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Counterpart by Hayley Stone


by Hayley Stone

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I enjoyed this sequel even more than its predecessor. The story is more developed, the pace is more consistent, and the romance between the two MCs feels more authentic now. The novel starts off with a good action sequence and ends with a great transitional scene that could potentially introduce an additional book. The reader gets a better look into many of the characters and a few new ones make an appearance. For readers who like post-apocalyptic Sci-fi novels, especially with witty one-liners quoted from Sci-fi films.

Net Galley Feedback ( )
  LibStaff2 | Mar 1, 2017 |
Counterpart is the second book in author Hayley Stone’s Machinations series and as sequels go, it’s pretty darn good. The machines are back and stronger than ever and it seems like they may have a new and terrifying ally.

This novel is just as fast and furious as the first and it kept my attention thoughout. The story is still reminiscent of the scifi movies of the ‘80s but, hey, I loved those movies and, despite its lack of originality, this is a fun read. It does end on a cliffhanger and I look forward to the next book in the series.

Thanks to Netgalley and Random House – Hydra for the opportunity to read this book in exchange for an honest review ( )
  lostinalibrary | Feb 26, 2017 |
Originally posted on Tales to Tide You Over

I very much enjoyed the first book in this series so when I was offered a review copy of Counterpart, I jumped at it. Though the beginning is confusing, it is deliberately so, and doesn’t keep you hanging too long after it introduces a host of problems to plague Rhona and Camus.

Again, we have a very personal story wrapped around an epic battle between the remnants of humanity and the misguided machines. It’s not the same story as the first book, though they share central themes, but rather a continuation of the last, desperate attempt to reclaim the Earth for humanity.

Nor does simplicity hold the ground.

Humans have not flipped a switch in human nature to become perfect with such an enemy to fight. Rhona is attempting to convince everyone that united we stand and divided we fall but has mixed results because people don’t want to give up power and each want their agendas addressed first.

Neither is Rhona a paragon of virtue. She makes mistakes, some of which are the kind that made me want to shake some sense into her, but at the same time, I can follow her logic and understand why she says what she does. Not only that, but the consequences and resolutions to her mistakes are both viable and satisfying.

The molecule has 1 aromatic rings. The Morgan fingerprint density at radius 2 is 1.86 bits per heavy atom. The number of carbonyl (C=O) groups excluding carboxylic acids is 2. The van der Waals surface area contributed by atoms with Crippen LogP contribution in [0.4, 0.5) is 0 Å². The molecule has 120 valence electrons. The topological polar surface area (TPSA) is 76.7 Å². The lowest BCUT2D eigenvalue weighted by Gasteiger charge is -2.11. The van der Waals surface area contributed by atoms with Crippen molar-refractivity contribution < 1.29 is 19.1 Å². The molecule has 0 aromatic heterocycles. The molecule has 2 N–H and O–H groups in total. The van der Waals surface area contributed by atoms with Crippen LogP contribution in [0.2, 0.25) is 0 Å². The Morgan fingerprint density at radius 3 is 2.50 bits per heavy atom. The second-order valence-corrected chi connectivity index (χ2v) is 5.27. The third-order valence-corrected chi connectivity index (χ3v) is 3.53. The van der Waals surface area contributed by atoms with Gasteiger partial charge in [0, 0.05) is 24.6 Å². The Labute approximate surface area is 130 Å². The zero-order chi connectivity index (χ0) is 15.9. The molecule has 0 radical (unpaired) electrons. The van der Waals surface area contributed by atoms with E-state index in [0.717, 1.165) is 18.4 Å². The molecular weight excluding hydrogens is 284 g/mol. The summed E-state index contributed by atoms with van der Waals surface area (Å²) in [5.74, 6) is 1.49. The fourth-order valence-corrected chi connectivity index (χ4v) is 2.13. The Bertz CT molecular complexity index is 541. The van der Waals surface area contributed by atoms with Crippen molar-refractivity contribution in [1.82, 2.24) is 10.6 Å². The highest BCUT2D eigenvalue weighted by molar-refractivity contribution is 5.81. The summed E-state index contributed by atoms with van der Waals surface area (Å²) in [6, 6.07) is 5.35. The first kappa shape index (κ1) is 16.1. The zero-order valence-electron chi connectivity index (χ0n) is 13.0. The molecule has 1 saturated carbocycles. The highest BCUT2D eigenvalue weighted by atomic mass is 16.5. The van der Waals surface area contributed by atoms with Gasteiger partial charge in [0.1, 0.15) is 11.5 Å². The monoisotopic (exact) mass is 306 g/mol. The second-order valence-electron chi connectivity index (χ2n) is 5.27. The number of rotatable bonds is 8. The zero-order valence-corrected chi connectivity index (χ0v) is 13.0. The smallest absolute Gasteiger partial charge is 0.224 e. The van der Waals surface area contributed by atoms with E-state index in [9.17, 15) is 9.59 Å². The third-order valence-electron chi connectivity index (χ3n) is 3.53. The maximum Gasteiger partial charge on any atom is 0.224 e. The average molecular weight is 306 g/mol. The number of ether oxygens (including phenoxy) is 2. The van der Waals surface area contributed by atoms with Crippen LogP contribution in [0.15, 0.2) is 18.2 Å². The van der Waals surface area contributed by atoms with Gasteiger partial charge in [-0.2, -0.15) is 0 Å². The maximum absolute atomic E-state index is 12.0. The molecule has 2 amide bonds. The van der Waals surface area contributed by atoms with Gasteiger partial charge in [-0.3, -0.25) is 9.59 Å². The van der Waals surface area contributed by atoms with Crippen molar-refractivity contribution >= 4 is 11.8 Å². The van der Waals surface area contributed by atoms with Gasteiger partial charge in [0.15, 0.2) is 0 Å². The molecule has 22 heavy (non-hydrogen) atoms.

The single first person point of view is a little hard to take when I want to know what’s happening to the other characters I care about, but at the same time, it offers some tension that otherwise the reader wouldn’t feel. Especially with how the book begins, there are some serious crises dangled in front of the reader with questions raised that I was eager to learn the answers for.

Counterpart is another good story with a powerful mix of life and death action, and filled with strong characters I wanted to succeed even when the political and social tangles, not to mention the machine attacks, threatened to destroy them. I continue to enjoy the interpersonal conflicts as Rhona attempts to build her coalition through a variety of tactics, and not all of them diplomatic.

I will give the warning that the book ends on a cliffhanger, but not until after the main threads have resolved in wonderful ways. It left me both satisfied and wishing the third book was already out.

One final note: I really appreciated the development of Samuel’s character, as well as Rhona’s continued struggles with her purpose and her rights as a person to lay claim to her own existence. The series does not ignore either the small moments that make a person or the big questions raised by some of the less orthodox solutions offered.

P.S. As I mentioned above, I received this book from the publisher through NetGalley in return for an honest review. ( )
  MarFisk | Oct 16, 2016 |
Enjoyed this story of Mankind vs. Machines AI, except for the introspection of the main character, a female clone. So I guess you could say the character development was stereotyped. Otherwise the plot moved along and was a fun rea. Clearly the author intends to create sequels based on the conclusion . ( )
  dmclane | Sep 19, 2016 |
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